Canadian Produce Marketing Association Applauds New Canada Food Guide In Conjunction With Canadian Public Health Association
OTTAWA, ONTARIO, CA - The Canadian Produce Marketing Association (CPMA) joined together with the Canadian Public Health Association (CPHA) this week to welcome changes made to Health Canada’s Canada Food Guide. The updated guide aims to redress a lack of fruits and vegetables in Canadian diets—and recommends that half your plate should be filled with fresh fruits and veggies.
“Today’s announcement of the new Food Guide recognizes that fruits and vegetables are an essential part of a healthy diet,” said CPMA President Ron Lemaire, in a press release. “CPMA has long been advocating for increased consumption of fresh fruits and vegetables by Canadians and our Half Your Plate campaign has been resonating with consumers from coast to coast to coast. We would like to thank Minister Petitpas Taylor and the Government for their hard work on this important file and in ensuring that the new Food Guide is grounded in sound science. We look forward to continuing to work collaboratively with Minister Petitpas Taylor and Health Canada to improve the health of Canadians.”
According to a 2016 Kruger Report cited by the CPMA, 80 percent of Canadians do not consume enough fruits and vegetables as recommended by Canada’s Food Guide, and this results in an economic burden calculated at $4.4 billion.
“The Canadian Public Health Association supports the new national dietary guidelines that emphasize plant-based sources of protein, which was a recommendation from the 2017 Canada-specific Lancet Countdown Report. Increased consumption of plant-based protein sources will not only improve human health, but will also benefit planetary health,” said Ian Culbert, CPHA’s Executive Director. “Considerable evidence demonstrates that diets rich in plant-based proteins reduce the risk of cardiovascular disease, diabetes and obesity as well as breast, colon and prostate cancer. The benefits of these diets extend to our natural environment by reducing the carbon footprint, water consumption and pollution, and greenhouse gas production associated with animal agriculture.”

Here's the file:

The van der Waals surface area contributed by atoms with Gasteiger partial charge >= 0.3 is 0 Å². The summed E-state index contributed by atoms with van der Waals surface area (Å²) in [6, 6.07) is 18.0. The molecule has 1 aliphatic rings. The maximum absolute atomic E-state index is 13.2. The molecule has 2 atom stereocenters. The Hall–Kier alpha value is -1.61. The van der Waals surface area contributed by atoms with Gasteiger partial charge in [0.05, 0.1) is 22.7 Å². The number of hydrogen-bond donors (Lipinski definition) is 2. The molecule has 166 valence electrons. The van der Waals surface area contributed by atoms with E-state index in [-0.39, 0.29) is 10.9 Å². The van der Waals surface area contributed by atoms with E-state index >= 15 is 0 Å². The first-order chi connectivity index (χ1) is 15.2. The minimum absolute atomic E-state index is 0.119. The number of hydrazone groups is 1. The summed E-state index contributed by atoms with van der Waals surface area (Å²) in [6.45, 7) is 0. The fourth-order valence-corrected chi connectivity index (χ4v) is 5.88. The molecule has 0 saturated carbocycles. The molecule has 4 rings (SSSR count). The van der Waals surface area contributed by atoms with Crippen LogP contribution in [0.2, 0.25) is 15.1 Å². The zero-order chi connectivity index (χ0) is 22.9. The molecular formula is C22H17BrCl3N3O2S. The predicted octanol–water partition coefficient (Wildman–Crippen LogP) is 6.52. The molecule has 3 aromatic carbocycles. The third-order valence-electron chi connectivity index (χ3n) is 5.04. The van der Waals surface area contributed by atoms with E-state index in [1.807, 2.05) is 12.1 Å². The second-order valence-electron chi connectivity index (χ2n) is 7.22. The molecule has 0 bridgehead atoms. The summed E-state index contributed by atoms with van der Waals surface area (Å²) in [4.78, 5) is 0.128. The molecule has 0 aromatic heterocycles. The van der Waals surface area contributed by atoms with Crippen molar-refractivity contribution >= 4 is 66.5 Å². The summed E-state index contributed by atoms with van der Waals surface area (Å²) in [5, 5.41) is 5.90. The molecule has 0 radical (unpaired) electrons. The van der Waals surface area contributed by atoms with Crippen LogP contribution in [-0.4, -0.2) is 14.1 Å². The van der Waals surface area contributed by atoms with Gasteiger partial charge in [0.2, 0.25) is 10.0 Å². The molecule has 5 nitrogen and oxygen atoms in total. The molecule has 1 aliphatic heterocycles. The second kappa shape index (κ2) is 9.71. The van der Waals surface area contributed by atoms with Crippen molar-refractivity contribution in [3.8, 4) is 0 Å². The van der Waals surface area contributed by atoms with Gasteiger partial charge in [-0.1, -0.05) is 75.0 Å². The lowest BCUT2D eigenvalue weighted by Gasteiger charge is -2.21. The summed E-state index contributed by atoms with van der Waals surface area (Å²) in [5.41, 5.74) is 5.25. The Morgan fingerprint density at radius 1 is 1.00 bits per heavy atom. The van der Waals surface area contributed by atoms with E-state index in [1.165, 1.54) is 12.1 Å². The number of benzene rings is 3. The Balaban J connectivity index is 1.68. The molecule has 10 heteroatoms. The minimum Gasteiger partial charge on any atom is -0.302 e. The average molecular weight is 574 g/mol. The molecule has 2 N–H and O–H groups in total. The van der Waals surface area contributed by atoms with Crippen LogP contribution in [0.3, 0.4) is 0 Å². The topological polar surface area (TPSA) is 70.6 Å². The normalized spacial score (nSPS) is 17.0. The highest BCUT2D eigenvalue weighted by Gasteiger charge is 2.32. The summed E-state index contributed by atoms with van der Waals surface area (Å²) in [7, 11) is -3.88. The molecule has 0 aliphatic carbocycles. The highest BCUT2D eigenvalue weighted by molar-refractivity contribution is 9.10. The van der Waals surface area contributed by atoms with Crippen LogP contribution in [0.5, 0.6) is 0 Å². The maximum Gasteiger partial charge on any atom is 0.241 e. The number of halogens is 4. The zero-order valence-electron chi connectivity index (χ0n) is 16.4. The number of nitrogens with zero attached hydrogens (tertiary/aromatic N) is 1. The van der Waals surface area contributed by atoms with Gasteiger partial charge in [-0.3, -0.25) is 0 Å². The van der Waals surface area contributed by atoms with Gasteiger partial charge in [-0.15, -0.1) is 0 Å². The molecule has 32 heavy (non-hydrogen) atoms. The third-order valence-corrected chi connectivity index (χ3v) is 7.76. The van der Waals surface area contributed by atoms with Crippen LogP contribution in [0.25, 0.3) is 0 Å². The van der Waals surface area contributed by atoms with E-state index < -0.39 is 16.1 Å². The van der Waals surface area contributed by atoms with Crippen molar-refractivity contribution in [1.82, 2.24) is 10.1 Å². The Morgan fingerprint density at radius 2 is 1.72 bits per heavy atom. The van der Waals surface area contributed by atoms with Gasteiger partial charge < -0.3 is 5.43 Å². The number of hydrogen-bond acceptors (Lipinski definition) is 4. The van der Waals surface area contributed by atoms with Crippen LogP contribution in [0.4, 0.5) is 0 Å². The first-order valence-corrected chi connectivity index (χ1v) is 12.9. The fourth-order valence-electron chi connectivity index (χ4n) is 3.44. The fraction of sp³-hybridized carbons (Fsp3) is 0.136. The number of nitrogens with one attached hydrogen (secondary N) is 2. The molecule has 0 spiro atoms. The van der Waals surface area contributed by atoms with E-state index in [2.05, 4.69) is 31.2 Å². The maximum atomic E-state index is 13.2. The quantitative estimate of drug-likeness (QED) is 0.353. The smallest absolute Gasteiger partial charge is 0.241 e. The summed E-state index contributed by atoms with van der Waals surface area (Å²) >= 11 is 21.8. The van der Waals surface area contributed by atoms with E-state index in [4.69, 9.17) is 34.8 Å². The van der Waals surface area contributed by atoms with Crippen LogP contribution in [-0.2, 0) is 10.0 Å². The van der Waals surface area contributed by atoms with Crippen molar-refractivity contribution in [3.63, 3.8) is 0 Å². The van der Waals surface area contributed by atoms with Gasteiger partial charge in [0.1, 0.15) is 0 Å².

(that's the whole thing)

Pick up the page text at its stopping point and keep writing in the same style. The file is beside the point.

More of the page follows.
According to the CPMA’s press release, Canada is currently the only G7 country without a national fruit and vegetable health/nutrition policy, and both CPMA and CPHA strongly support the development of the new Food Policy for Canada. Both associations believe that a whole-of-government approach, including a multi-stakeholder governance model with membership across the food system, will result in a successful and sustainable structure, and both organizations encourage the Government to ensure alignment between the new Food Guide and the Food Policy for Canada.
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